On Thursday 6th November I attended a screening of documentary film The Cove with Q&A session with Ric O’Barry in London.
The Cove is about an issue that was never really bought to public attention before – the annual dolphin hunt in Taiji. Although the word ‘hunt’ really isn’t accurate, as the dolphins are not given even the slightest possibility to escape the hunter. The dolphin hunters trap the pods of dolphins that will be swimming through this area. Dolphins are incredibly sensitive to sound, which is used to their disadvantage, as the hunters trap them by banging poles at the bottom of the sea bed, thus startling the dolphins and stopping them in their tracks. When the whole group is collected in this area, a large net is then put down and they are trapped there over night. The next morning, the hunters will return and sort out those to ship to marine parks (such as Seaworld) all over the world. The rest will be slaughtered, and sold as dolphin meat.
Ric O’Barry’s evolvement with the Dolphins in Taiji came about in a very strange way. Having spent years working with dolphin Cathy on the famous TV series Flipper, O’Barry feels somewhat responsible for the way dolphins are treated today. He played a part in encouraging everybody to love these intelligent mammals and wanting to see them, however the captivity of dolphins in marine parks and swim with dolphin programmes has actually resulted in the slaughter of around 20,000 dolphins and small whales in Japan every year.
What really inspired me about The Cove and listening to Ric O’ Barry afterwards was his sheer determination to change things. My favourite part of the film is with a room full of representatives from different countries discussing Japan’s whale and dolphin policy, O’Barry simply walks in and stands at the front with a TV screen attached to him, showing the footage of a dolphin slaughter. Without a single word, O’Barry clearly shows that the facts speak for themselves.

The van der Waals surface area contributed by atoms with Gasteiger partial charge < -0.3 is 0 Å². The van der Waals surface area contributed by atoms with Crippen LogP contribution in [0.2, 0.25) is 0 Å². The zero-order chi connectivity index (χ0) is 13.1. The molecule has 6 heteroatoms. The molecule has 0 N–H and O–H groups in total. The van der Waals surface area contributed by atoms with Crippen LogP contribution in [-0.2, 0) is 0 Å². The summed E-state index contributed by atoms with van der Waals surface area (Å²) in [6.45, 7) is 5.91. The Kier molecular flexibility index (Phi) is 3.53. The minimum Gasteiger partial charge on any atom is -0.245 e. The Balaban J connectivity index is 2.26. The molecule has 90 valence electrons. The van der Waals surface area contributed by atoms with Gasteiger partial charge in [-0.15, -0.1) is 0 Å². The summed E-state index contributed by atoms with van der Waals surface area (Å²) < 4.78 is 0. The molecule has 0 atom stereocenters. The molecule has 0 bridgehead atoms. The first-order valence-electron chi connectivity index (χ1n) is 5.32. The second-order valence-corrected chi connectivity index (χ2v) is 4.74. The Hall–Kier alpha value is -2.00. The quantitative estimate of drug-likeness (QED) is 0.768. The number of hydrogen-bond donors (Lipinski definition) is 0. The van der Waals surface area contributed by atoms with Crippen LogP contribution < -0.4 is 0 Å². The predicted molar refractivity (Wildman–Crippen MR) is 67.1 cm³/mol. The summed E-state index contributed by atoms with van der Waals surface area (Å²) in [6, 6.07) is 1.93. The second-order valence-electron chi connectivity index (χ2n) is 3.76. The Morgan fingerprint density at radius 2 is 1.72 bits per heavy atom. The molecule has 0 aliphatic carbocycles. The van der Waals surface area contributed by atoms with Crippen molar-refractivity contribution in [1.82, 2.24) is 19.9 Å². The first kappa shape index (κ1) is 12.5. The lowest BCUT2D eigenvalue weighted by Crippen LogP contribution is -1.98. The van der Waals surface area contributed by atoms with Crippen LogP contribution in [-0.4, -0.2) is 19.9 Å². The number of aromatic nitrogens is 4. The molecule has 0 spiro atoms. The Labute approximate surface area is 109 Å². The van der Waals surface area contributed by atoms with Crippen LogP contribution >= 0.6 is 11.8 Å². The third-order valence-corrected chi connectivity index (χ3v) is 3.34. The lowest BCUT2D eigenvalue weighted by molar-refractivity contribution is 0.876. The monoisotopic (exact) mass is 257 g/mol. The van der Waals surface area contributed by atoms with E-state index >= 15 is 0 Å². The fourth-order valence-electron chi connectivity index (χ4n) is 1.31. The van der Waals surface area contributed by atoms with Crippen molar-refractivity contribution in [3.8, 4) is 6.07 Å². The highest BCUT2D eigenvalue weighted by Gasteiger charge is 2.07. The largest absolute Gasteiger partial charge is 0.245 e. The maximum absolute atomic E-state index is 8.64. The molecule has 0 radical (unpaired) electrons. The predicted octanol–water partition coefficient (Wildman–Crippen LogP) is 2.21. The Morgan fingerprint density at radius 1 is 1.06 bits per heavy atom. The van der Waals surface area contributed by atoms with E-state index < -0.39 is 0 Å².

So what is the answer? O’Barry believes this is exposing what happens in Taiji to the rest of the world. Founder of The Dolphin Project, O’Barry has a team of Cove Guardians that are at the cove every day of the hunt, documenting what happens. Careful to keep on the right side of the Japenese law, as they know that if they get in trouble they will be banned from the area and become ‘out of the game’ as O’Barry puts it. O’Barry believes that if the world knew about what happens in this tiny part of Japan, the whole practice would be shut down. He also refuses to blame the Japanese people for this annual tradition. The documentary actually follows him to other parts of Japan where the people are completely oblivious to what happens in Taiji, and aren’t even aware that dolphins are used for meat.
“Why is this happening?” Was somebody’s question to O’Barry, who then went on to explain how the situation in Taiji is the direct result of public demand; people want to see bottle-nose dolphins that look like Flipper, but the by-product of this is the rest of the dolphins who wouldn’t be suitable for the entertainment industry. O’Barry reminds us not to buy a ticket to these marine parks, now with the knowledge of what our money is really paying for.
O’Barry’s enthusiasm is definitely contagious and I left the screening feeling sad about the situation, but very positive that things can change. The caption on the front cover of The Cove DVD reads, ‘Shallow water. Deep secret.’ It seems that the key is exposing the secret, and boycotting marine parks and dolphin programmes, knowing the real price dolphins pay.